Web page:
Sea vegetables are a true nutritional treasure chest that is little known to the Western diet and cuisine. Thanks to a cross-cultural culinary exchange with Japan, sea vegetables, or seaweed, have made their way into the American kitchen.
Because ocean water itself contains such a high supply and variety of minerals, all sea vegetables contain the broadest range of minerals available in food form on the planet today. Sea vegetables are an excellent source of iodine, vitamin K, folic acid and magnesium. It’s important to use only high quality sea vegetables from reputable brands to ensure that the plants were harvested fresh and were not sprayed with any chemical preservative in the drying process.
There are many different varieties of sea vegetables, each with their own different flavors, preparation styles and nutritional benefits. Even for those not wanting to eat a whole seaweed salad, kelp flakes can be used as a nutritious salt alternative.
Kombu: The most popular edible variety of kelp, kombu is usually added to rice, beans and soup stock for rich, savory flavor. When kombu is cooked with beans, it makes them easier to digest and enhances their nutritive value.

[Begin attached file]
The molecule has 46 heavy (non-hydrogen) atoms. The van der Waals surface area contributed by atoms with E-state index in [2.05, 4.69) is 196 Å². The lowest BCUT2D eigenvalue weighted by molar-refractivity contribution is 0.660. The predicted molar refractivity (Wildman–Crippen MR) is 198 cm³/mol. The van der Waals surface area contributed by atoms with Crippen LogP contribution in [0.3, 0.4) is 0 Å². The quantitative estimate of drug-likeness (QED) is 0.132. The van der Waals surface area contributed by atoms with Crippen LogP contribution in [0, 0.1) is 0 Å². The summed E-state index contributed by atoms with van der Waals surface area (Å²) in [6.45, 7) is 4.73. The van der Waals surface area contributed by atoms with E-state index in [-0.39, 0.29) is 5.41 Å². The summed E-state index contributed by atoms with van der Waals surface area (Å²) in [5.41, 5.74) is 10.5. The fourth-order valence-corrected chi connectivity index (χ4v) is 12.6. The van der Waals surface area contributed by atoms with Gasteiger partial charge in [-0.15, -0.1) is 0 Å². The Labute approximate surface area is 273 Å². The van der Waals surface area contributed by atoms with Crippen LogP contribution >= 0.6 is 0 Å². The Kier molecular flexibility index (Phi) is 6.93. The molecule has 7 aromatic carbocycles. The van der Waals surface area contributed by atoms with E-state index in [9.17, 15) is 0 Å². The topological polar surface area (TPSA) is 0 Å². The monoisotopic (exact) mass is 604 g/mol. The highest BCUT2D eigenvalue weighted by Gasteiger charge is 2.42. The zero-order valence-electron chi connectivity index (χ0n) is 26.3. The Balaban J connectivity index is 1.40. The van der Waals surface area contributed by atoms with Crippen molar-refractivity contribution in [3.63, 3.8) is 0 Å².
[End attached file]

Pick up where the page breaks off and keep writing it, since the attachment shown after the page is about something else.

Dulse: These reddish featherlight flakes are great sprinkled on salads, steamed veggies, rice or just about any other savory food. Dulse is a high-fiber snack food in many cultures.
Agar Agar: These flavorless flakes are used as a thickening agent. Unlike gelatin, which is animal-based, agar agar is vegan.
Nori: This is what your sushi is wrapped in! Use nori to make veggie wraps with sprouts, avocados and tomatoes.
Arame: The mildest flavored sea vegetable, arame is high in iron and is great sautéed, steamed or in salads.
Hijiki: One of the most mineral rich plants in the world, hijiki has 14 times more calcium than cow’s milk!
Wakame: The most tender of the sea vegetables, wakame is usually soaked for about 10 minutes and then added to soups and salads for enhanced flavor and minerals.
Want more? Try Bonnie’s delicious and purifying sea veggie broth.
Images (clockwise from top left): Kombu, Dulse, Nori, Arame: digiyesica, Hijiki: Cloganese, Wakame
Note: Agar agar not pictured.